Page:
Contrary to the rosy picture of race embodied in Barack Obama's political success and Oprah Winfrey's financial success, legal scholar Alexander argues vigorously and persuasively that [w]e have not ended racial caste in America; we have merely redesigned it. Jim Crow and legal racial segregation has been replaced by mass incarceration as a system of social control (More African Americans are under correctional control today... than were enslaved in 1850). Alexander reviews American racial history from the colonies to the Clinton administration, delineating its transformation into the war on drugs. She offers an acute analysis of the effect of this mass incarceration upon former inmates who will be discriminated against, legally, for the rest of their lives, denied employment, housing, education, and public benefits. Most provocatively, she reveals how both the move toward colorblindness and affirmative action may blur our vision of injustice: most Americans know and don't know the truth about mass incarceration—but her carefully researched, deeply engaging, and thoroughly readable book should change that.—Publishers Weekly

*   *   *   *   *

Blacks in Hispanic Literature: Critical Essays

Edited by Miriam DeCosta-Willis 

Blacks in Hispanic Literature is a collection of fourteen essays by scholars and creative writers from Africa and the Americas. Called one of two significant critical works on Afro-Hispanic literature to appear in the late 1970s, it includes the pioneering studies of Carter G. Woodson and Valaurez B. Spratlin, published in the 1930s, as well as the essays of scholars whose interpretations were shaped by the Black aesthetic. The early essays, primarily of the Black-as-subject in Spanish medieval and Golden Age literature, provide an historical context for understanding 20th-century creative works by African-descended, Hispanophone writers, such as Cuban Nicolás Guillén and Ecuadorean poet, novelist, and scholar Adalberto Ortiz, whose essay analyzes the significance of Negritude in Latin America. This collaborative text set the tone for later conferences in which writers and scholars worked together to promote, disseminate, and critique the literature of Spanish-speaking people of African descent. . . . Cited by a literary critic in 2004 as "the seminal study in the field of Afro-Hispanic Literature . . . on which most scholars in the field 'cut their teeth'."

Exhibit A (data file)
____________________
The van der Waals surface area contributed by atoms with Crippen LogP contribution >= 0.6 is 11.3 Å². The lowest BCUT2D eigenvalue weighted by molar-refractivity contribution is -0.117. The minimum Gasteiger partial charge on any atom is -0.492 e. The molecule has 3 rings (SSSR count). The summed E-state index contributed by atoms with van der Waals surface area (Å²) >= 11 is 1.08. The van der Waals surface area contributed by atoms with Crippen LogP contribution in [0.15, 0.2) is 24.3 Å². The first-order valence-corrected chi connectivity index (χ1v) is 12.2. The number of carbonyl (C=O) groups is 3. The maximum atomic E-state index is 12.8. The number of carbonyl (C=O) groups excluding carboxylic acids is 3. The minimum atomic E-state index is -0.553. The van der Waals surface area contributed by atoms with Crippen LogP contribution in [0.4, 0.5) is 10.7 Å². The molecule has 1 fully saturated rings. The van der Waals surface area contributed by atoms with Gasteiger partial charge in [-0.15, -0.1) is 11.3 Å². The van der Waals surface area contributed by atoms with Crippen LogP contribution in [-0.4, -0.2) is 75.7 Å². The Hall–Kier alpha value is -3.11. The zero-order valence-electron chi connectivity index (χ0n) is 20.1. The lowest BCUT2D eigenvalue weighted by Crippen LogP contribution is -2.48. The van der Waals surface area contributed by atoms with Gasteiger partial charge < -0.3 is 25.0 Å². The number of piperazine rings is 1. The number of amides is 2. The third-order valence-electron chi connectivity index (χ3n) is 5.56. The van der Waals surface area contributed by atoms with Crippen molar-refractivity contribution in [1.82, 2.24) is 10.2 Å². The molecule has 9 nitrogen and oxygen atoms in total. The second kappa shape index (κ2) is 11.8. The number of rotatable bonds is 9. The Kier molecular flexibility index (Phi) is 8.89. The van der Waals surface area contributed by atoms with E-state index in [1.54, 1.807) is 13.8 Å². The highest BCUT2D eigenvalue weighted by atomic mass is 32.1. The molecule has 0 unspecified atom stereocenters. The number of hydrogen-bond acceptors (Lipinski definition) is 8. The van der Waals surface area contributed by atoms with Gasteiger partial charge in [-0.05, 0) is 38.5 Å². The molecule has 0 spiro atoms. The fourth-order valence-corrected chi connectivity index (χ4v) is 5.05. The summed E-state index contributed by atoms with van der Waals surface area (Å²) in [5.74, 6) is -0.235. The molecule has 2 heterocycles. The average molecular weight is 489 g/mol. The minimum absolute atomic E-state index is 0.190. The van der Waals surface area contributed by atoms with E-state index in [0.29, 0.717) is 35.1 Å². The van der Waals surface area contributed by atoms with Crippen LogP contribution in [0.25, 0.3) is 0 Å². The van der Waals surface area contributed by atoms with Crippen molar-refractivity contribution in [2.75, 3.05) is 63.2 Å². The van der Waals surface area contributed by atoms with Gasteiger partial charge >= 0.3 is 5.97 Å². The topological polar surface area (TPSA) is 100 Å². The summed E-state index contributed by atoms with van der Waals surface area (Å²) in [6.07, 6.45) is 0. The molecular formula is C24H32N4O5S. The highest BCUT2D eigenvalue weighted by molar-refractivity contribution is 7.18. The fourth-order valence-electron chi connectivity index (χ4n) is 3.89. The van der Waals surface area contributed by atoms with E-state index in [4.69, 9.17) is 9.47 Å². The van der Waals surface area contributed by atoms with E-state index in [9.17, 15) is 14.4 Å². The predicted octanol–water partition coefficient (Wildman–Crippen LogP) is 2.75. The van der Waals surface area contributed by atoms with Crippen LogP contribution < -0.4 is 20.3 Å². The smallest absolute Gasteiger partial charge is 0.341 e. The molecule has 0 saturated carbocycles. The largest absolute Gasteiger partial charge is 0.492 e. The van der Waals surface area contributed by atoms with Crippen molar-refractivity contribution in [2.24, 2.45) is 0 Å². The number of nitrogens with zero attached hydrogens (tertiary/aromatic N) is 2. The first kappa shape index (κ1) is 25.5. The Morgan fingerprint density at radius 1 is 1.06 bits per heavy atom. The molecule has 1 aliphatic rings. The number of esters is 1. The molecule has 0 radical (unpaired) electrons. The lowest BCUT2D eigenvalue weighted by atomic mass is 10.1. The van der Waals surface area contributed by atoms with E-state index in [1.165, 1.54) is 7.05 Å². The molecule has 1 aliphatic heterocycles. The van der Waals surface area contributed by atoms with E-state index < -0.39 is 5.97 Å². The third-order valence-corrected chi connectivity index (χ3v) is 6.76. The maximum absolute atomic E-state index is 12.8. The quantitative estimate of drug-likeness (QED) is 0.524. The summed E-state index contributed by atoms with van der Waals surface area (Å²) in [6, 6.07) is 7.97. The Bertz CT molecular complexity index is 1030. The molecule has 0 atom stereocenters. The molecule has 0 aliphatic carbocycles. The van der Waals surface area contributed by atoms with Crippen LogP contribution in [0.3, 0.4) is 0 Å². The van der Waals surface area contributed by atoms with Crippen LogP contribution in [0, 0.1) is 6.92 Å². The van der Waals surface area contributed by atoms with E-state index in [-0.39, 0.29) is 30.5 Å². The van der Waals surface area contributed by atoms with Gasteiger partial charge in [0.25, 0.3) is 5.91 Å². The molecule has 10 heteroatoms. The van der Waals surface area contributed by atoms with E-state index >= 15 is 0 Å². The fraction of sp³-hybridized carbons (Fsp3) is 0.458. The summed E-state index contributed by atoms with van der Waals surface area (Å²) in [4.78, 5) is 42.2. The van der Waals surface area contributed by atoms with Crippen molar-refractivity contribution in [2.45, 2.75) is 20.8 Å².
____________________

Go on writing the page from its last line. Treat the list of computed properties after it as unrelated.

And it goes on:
*   *   *   *   *

The White Masters of the World

From The World and Africa, 1965

By W. E. B. Du Bois

W. E. B. Du Bois’ Arraignment and Indictment of White Civilization (Fletcher)

*   *   *   *   *

Ancient African Nations

*   *   *   *   *

If you like this page consider making a donation

online through PayPal

*   *   *   *   *

Negro Digest / Black World

Browse all issues


1950        1960        1965        1970        1975        1980        1985        1990        1995        2000 ____ 2005        

Enjoy!

*   *   *   *   *

The Death of Emmett Till by Bob Dylan  The Lonesome Death of Hattie Carroll  Only a Pawn in Their Game

Rev. Jesse Lee Peterson Thanks America for Slavery / George Jackson  / Hurricane Carter

*   *   *   *   *

The Journal of Negro History issues at Project Gutenberg

The Haitian Declaration of Independence 1804  / January 1, 1804 -- The Founding of Haiti 

*   *   *   *   *

*   *   *   *   *

ChickenBones Store (Books, DVDs, Music, and more)  

 

 

 

 

 

update 5 March 2012

 

 

 

Home  Larry Uklai Johnson Redd Table   Guest Poets

Related files: Spoken Word Festival